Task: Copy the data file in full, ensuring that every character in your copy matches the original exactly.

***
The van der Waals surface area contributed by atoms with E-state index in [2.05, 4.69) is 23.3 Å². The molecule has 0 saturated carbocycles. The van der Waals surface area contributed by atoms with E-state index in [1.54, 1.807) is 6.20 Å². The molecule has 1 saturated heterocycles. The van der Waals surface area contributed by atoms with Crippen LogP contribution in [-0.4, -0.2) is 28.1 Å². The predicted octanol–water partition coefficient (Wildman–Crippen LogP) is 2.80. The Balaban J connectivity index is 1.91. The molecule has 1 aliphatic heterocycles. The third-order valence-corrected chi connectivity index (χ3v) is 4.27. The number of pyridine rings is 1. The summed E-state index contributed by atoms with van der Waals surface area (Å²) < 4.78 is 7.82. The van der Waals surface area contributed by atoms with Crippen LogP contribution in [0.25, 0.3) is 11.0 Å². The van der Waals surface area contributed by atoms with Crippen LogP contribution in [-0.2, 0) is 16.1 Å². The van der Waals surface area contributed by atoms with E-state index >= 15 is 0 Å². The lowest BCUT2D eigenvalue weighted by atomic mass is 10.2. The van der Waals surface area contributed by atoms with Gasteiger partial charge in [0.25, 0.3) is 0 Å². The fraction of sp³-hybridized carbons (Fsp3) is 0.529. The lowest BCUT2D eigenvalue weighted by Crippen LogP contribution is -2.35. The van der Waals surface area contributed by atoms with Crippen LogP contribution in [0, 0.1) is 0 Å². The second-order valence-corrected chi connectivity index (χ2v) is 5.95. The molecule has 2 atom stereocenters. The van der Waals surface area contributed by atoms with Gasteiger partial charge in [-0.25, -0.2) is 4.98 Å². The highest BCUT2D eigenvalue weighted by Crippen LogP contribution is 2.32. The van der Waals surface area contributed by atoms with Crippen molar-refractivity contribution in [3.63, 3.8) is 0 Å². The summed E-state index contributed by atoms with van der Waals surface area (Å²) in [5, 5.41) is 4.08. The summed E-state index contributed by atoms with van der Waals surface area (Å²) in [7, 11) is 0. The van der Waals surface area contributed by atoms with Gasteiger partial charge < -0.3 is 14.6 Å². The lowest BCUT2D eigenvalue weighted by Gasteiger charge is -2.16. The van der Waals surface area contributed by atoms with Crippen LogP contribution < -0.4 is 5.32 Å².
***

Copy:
The van der Waals surface area contributed by atoms with E-state index in [2.05, 4.69) is 23.3 Å². The molecule has 0 saturated carbocycles. The van der Waals surface area contributed by atoms with E-state index in [1.54, 1.807) is 6.20 Å². The molecule has 1 saturated heterocycles. The van der Waals surface area contributed by atoms with Crippen LogP contribution in [-0.4, -0.2) is 28.1 Å². The predicted octanol–water partition coefficient (Wildman–Crippen LogP) is 2.80. The Balaban J connectivity index is 1.91. The molecule has 1 aliphatic heterocycles. The third-order valence-corrected chi connectivity index (χ3v) is 4.27. The number of pyridine rings is 1. The summed E-state index contributed by atoms with van der Waals surface area (Å²) < 4.78 is 7.82. The van der Waals surface area contributed by atoms with Crippen LogP contribution in [0.25, 0.3) is 11.0 Å². The van der Waals surface area contributed by atoms with Crippen LogP contribution in [-0.2, 0) is 16.1 Å². The van der Waals surface area contributed by atoms with E-state index >= 15 is 0 Å². The lowest BCUT2D eigenvalue weighted by atomic mass is 10.2. The van der Waals surface area contributed by atoms with Gasteiger partial charge in [0.25, 0.3) is 0 Å². The fraction of sp³-hybridized carbons (Fsp3) is 0.529. The lowest BCUT2D eigenvalue weighted by Crippen LogP contribution is -2.35. The van der Waals surface area contributed by atoms with Crippen LogP contribution in [0, 0.1) is 0 Å². The second-order valence-corrected chi connectivity index (χ2v) is 5.95. The molecule has 2 atom stereocenters. The van der Waals surface area contributed by atoms with Gasteiger partial charge in [-0.25, -0.2) is 4.98 Å². The highest BCUT2D eigenvalue weighted by Crippen LogP contribution is 2.32. The van der Waals surface area contributed by atoms with Crippen molar-refractivity contribution in [3.63, 3.8) is 0 Å². The summed E-state index contributed by atoms with van der Waals surface area (Å²) in [5, 5.41) is 4.08. The summed E-state index contributed by atoms with van der Waals surface area (Å²) in [7, 11) is 0. The van der Waals surface area contributed by atoms with Gasteiger partial charge < -0.3 is 14.6 Å². The lowest BCUT2D eigenvalue weighted by Gasteiger charge is -2.16. The van der Waals surface area contributed by atoms with Crippen LogP contribution < -0.4 is 5.32 Å².